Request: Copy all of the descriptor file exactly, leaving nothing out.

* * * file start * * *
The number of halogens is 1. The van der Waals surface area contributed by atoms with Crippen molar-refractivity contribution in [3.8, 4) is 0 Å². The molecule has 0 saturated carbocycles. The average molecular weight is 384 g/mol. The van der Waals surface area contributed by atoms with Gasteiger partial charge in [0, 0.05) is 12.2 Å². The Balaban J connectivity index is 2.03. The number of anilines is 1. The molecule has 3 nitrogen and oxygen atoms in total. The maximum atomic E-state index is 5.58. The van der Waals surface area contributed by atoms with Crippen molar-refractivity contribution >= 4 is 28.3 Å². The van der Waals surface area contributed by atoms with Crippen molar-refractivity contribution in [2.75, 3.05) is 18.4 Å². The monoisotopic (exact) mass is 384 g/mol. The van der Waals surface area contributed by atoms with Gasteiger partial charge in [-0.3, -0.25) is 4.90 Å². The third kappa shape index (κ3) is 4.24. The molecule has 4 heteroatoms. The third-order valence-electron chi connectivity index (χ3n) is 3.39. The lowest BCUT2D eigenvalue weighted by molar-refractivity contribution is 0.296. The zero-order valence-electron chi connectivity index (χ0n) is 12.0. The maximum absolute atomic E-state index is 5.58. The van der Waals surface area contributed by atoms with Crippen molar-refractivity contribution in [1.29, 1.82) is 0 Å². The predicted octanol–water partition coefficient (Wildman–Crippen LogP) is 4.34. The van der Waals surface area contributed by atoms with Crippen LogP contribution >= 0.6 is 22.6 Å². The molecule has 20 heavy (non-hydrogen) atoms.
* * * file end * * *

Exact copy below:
The number of halogens is 1. The van der Waals surface area contributed by atoms with Crippen molar-refractivity contribution in [3.8, 4) is 0 Å². The molecule has 0 saturated carbocycles. The average molecular weight is 384 g/mol. The van der Waals surface area contributed by atoms with Gasteiger partial charge in [0, 0.05) is 12.2 Å². The Balaban J connectivity index is 2.03. The number of anilines is 1. The molecule has 3 nitrogen and oxygen atoms in total. The maximum atomic E-state index is 5.58. The van der Waals surface area contributed by atoms with Crippen molar-refractivity contribution >= 4 is 28.3 Å². The van der Waals surface area contributed by atoms with Crippen molar-refractivity contribution in [2.75, 3.05) is 18.4 Å². The monoisotopic (exact) mass is 384 g/mol. The van der Waals surface area contributed by atoms with Gasteiger partial charge in [-0.3, -0.25) is 4.90 Å². The third kappa shape index (κ3) is 4.24. The molecule has 4 heteroatoms. The third-order valence-electron chi connectivity index (χ3n) is 3.39. The lowest BCUT2D eigenvalue weighted by molar-refractivity contribution is 0.296. The zero-order valence-electron chi connectivity index (χ0n) is 12.0. The maximum absolute atomic E-state index is 5.58. The van der Waals surface area contributed by atoms with Crippen molar-refractivity contribution in [1.29, 1.82) is 0 Å². The predicted octanol–water partition coefficient (Wildman–Crippen LogP) is 4.34. The van der Waals surface area contributed by atoms with Crippen LogP contribution >= 0.6 is 22.6 Å². The molecule has 20 heavy (non-hydrogen) atoms.